Working, Sweating, and Otherwise Having a Great Time
“Man, do I ever miss those kids!” is a comment I have heard more times than I can count in the last month since returning from our mission trip. Ten of us from Trinity Lutheran Church in Walden, NY were joined by Greg Crary and Jacob Ayers from Washington and Moriah Merritt from Texas, and together we had the privilege of participating in Summer projects at the Children’s Village. Our assignments were to 1) build some much-needed wooden shelving units for the boys, 2) the “sizing project” to keep up with the kids’ needs for clothing as they grow, and 3) to provide Summer programming and activities for the nearly 60 kids at the village. What I can happily report is that the trip was very successful in all aspects, even beyond our expectations. Not only were we able to complete our assigned projects (at least as long as the wood supply lasted), but the very noticeable added bonus was that of developing positive relationships with the kids at the village, as seen in these pictures. Although the children are served very well by the several house-mothers who work in shifts on the premises, and although they are visited throughout the year by a number of international groups such as ours, they are nevertheless starving for adult attention. So one of the unavoidable benefits of a trip of this type—often unforeseen by first-time visitors—is that the kids quickly become attached to you and steal your heart.
They did this in several ways: First of all, the kids very willingly participated in our projects wherever they were able. For instance, many of the older boys were eager to work with us in building the closet units—after all, what great fun it is for boys to work with power tools! Secondly, the kids were more than cooperative in the sizing project to update their needs for clothing. Thirdly, both kids and adults loved using the pool after it was cleaned—a great way to beat the heat! I don’t think we had a single moment alone in the pool, as kids were continually climbing all over us and playing games. And even outside of the pool we were never left alone by our new best friends. On our last day at the village everyone was fighting back tears as we said our goodbyes. At our departure the next day everyone was saying that the trip had been much too short, and that they wanted to come back as soon as possible.
So how did such a successful event happen, especially when this was a first mission trip for most of the participants, and the first time our congregation had sponsored such a trip to Honduras? Several identifiable elements made positive impacts: First is the matter of careful advance planning. Special thanks are due here to Pastor Ryan Clark (who as of this writing is beginning another call in Minnesota!…but anyway…) who initially brought Worldwide Heart to Heart to my attention nearly two years ago, and suggested that we might consider it for a mission trip. Second is the matter of publicity and fund-raising: Bulletin inserts, verbal announcements, and fund-raising events all the way from a Super Bowl party on a cold day to a car wash and ice cream on a hot day, the efforts of several individuals in keeping this in the active consciousness of the congregation resulted in overwhelming support. Thanks are likewise due to so many people who worked with us to organize and prepare the several fundraising events, and donated time, talent, and funds to make the events successful.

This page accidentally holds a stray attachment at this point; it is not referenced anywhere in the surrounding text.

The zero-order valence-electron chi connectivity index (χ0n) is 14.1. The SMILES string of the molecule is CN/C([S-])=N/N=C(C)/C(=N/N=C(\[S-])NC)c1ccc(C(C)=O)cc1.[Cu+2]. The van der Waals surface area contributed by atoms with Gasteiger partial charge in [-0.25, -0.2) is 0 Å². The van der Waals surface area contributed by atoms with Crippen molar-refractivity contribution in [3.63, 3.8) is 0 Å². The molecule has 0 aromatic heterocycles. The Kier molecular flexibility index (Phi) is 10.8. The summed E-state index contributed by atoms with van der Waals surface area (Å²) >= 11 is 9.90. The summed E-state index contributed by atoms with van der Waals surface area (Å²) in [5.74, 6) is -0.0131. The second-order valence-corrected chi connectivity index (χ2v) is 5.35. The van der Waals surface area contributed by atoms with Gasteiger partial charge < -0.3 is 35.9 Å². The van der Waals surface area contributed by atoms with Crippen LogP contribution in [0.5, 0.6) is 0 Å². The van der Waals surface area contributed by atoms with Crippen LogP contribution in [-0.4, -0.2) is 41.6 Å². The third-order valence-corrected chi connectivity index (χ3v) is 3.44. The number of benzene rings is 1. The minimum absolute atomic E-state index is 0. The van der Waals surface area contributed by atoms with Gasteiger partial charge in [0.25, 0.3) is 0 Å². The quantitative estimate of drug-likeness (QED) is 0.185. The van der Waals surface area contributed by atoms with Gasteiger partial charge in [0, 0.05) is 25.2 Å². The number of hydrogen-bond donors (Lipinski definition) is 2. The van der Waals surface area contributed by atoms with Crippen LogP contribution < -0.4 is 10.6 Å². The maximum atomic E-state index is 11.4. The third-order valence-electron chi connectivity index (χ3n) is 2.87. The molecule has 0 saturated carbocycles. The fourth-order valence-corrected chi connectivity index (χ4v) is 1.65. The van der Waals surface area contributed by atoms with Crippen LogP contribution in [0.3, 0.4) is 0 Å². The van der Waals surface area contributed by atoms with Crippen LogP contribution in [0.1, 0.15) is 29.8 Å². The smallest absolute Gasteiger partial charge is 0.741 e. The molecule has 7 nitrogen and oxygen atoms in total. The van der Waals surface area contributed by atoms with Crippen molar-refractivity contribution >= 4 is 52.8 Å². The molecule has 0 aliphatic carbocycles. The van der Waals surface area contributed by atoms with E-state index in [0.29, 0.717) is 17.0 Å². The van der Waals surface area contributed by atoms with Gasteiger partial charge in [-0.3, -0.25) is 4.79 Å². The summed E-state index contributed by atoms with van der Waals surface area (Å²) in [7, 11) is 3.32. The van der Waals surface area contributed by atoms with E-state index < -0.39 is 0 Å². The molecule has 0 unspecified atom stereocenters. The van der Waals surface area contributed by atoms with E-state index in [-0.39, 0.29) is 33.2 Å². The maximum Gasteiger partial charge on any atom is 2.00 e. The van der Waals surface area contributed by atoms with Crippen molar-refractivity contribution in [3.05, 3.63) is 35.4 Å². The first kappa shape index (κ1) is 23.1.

Third, there is the simple matter of donations, and in several kinds: Prayer support, financial support, transportation support to the airport, and even tool support (Yes, most of the tools we used in the building projects were given by willing donors!). Fourthly, we are thankful that God assembled for us a wonderful team of participants who were easy and fun to work with at every stage along the way. In spite of the fact that some of us did not know one another very well at the beginning, we were able to quickly get past any personality issues to focus on the tasks before us. From the organizational meetings, to the fundraisers, to the details of catching flights and going through customs, to meeting a whole lot of new people and learning a new culture in a new part of the world, these guys proved to be resilient, eager to learn, and reflective of the love of Jesus. Finally, we are thankful to the folks at Heart to Heart—especially to Oscar and Amy Serrano in Honduras—for helping us to coordinate a myriad of details.
I would be lying if I did not admit that there is a widespread desire among many of us to return, for all of us felt that we were blessed at least as much as we were able to be a blessing. Exactly when and how this will take place is beyond me, although there will surely be talk of it in the coming months. We are thankful for the opportunity that was ours to live out the message of Jesus in that place, and trust that we shall have more opportunities in God’s time, both here and elsewhere.